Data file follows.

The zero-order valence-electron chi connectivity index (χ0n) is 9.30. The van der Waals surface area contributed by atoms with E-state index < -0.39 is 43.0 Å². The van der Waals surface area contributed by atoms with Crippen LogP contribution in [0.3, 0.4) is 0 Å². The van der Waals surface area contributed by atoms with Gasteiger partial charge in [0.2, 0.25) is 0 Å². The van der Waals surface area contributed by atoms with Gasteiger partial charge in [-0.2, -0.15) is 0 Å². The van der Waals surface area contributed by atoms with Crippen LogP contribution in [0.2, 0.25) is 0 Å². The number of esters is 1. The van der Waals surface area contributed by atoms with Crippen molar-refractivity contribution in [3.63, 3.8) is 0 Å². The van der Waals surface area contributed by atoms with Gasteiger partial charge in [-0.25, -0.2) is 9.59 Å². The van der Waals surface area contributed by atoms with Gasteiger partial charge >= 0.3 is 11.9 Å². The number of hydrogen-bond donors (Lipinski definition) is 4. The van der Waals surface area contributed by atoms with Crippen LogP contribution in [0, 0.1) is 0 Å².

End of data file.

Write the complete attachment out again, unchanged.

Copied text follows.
The zero-order valence-electron chi connectivity index (χ0n) is 9.30. The van der Waals surface area contributed by atoms with E-state index < -0.39 is 43.0 Å². The van der Waals surface area contributed by atoms with Crippen LogP contribution in [0.3, 0.4) is 0 Å². The van der Waals surface area contributed by atoms with Gasteiger partial charge in [0.2, 0.25) is 0 Å². The van der Waals surface area contributed by atoms with Gasteiger partial charge in [-0.2, -0.15) is 0 Å². The van der Waals surface area contributed by atoms with Crippen LogP contribution in [0.2, 0.25) is 0 Å². The number of esters is 1. The van der Waals surface area contributed by atoms with Crippen molar-refractivity contribution in [3.63, 3.8) is 0 Å². The van der Waals surface area contributed by atoms with Gasteiger partial charge in [-0.25, -0.2) is 9.59 Å². The van der Waals surface area contributed by atoms with Gasteiger partial charge >= 0.3 is 11.9 Å². The number of hydrogen-bond donors (Lipinski definition) is 4. The van der Waals surface area contributed by atoms with Crippen LogP contribution in [0, 0.1) is 0 Å².